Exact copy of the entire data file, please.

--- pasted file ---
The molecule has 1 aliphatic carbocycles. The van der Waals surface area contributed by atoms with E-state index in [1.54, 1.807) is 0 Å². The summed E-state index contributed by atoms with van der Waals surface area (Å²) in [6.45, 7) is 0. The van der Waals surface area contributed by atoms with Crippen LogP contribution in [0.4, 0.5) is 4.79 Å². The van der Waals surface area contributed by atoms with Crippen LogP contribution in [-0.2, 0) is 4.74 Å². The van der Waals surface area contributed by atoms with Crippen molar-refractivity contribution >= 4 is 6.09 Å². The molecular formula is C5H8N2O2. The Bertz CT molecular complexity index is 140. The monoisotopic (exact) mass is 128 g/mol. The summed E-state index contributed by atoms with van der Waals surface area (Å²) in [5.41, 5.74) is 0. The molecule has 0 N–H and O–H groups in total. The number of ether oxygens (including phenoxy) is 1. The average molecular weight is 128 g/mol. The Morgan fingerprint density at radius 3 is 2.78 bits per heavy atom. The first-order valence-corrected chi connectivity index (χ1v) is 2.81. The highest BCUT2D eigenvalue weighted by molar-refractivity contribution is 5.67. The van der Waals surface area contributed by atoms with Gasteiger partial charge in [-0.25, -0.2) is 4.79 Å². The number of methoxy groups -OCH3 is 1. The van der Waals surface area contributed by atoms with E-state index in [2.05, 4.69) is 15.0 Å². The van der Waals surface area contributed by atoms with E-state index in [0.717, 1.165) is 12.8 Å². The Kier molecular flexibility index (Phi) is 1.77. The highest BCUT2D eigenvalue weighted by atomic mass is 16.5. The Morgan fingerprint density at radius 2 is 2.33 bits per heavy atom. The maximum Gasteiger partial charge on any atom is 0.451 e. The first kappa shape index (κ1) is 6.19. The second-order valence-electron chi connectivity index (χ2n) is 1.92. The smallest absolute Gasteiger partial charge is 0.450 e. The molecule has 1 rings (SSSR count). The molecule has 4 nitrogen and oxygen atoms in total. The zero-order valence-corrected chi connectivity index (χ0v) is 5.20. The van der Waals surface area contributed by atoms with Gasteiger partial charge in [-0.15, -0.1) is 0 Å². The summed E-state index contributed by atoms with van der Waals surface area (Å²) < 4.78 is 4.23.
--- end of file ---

The molecule has 1 aliphatic carbocycles. The van der Waals surface area contributed by atoms with E-state index in [1.54, 1.807) is 0 Å². The summed E-state index contributed by atoms with van der Waals surface area (Å²) in [6.45, 7) is 0. The van der Waals surface area contributed by atoms with Crippen LogP contribution in [0.4, 0.5) is 4.79 Å². The van der Waals surface area contributed by atoms with Crippen LogP contribution in [-0.2, 0) is 4.74 Å². The van der Waals surface area contributed by atoms with Crippen molar-refractivity contribution >= 4 is 6.09 Å². The molecular formula is C5H8N2O2. The Bertz CT molecular complexity index is 140. The monoisotopic (exact) mass is 128 g/mol. The summed E-state index contributed by atoms with van der Waals surface area (Å²) in [5.41, 5.74) is 0. The molecule has 0 N–H and O–H groups in total. The number of ether oxygens (including phenoxy) is 1. The average molecular weight is 128 g/mol. The Morgan fingerprint density at radius 3 is 2.78 bits per heavy atom. The first-order valence-corrected chi connectivity index (χ1v) is 2.81. The highest BCUT2D eigenvalue weighted by molar-refractivity contribution is 5.67. The van der Waals surface area contributed by atoms with Gasteiger partial charge in [-0.25, -0.2) is 4.79 Å². The number of methoxy groups -OCH3 is 1. The van der Waals surface area contributed by atoms with E-state index in [2.05, 4.69) is 15.0 Å². The van der Waals surface area contributed by atoms with E-state index in [0.717, 1.165) is 12.8 Å². The Kier molecular flexibility index (Phi) is 1.77. The highest BCUT2D eigenvalue weighted by atomic mass is 16.5. The Morgan fingerprint density at radius 2 is 2.33 bits per heavy atom. The maximum Gasteiger partial charge on any atom is 0.451 e. The first kappa shape index (κ1) is 6.19. The second-order valence-electron chi connectivity index (χ2n) is 1.92. The smallest absolute Gasteiger partial charge is 0.450 e. The molecule has 1 rings (SSSR count). The molecule has 4 nitrogen and oxygen atoms in total. The zero-order valence-corrected chi connectivity index (χ0v) is 5.20. The van der Waals surface area contributed by atoms with Gasteiger partial charge in [-0.15, -0.1) is 0 Å². The summed E-state index contributed by atoms with van der Waals surface area (Å²) < 4.78 is 4.23.